How It Feels To Be His Daughter
As I walked through the hall, whispering to my mother on the phone amongst loud noise coming from the other room, I struggled to explain my decision, why I refuse to speak to my father again. I speak in my country’s tongue, but am reminded that this is a language I no longer pronounce properly and scramble for the right words in my head. It would be much easier to explain myself in dialect, but I promised myself that I would practice Mandarin because I refuse to let go of that part of my identity, or rather, the way of my family’s identity. say I refuse to speak to my father again because the weeks are becoming increasingly difficult and I cannot manage to argue with him anymore. But the truth is, I cannot face who I am when I speak to him.
I am desperate to cling to any bit of Chinese heritage left in me despite my obviously American ways of thought and being. I am proud of my country and I fight for others to see China for its people and not only its government for once.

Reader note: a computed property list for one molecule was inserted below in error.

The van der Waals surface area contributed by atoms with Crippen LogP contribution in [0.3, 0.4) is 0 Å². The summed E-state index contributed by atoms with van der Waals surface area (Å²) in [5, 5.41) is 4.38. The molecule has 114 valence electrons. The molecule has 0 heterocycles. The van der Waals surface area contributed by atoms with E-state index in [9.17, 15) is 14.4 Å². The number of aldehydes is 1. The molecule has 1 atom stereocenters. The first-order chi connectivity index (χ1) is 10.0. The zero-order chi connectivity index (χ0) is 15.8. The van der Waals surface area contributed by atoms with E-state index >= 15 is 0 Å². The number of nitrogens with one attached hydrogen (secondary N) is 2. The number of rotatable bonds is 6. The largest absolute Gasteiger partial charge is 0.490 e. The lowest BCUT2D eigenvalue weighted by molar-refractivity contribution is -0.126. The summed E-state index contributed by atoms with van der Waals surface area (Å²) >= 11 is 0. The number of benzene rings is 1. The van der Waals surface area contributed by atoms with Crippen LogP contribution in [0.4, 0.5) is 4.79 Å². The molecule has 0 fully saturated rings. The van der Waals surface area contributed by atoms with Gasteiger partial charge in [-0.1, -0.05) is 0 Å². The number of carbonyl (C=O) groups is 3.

But when I see a New York Times article discussing the oppression of Muslim people in western China, I cannot help but think harder about the injustices in my own country and want to learn more. How do I confront my father about that?
You don’t know that, but I do.
Yes, father, you do.
Yet I cannot ask you about these injustices because our conversations are rooted more so in our individual struggles to maintain identity than the politics itself. Him, wanting to restore the nostalgia of his youth and pride for his home country. And me, wanting to be Chinese without the hyphened American for once.
So when I asked my mother to relay my decision to my father, I still clung onto the phone, waiting to hear his response.
My mother, she does not want to speak to you anymore.
I could not hear his response, but I could feel his pain. How it must feel to have a daughter who struggles to speak in the native tongue and criticizes the home country. How it feels to be that daughter.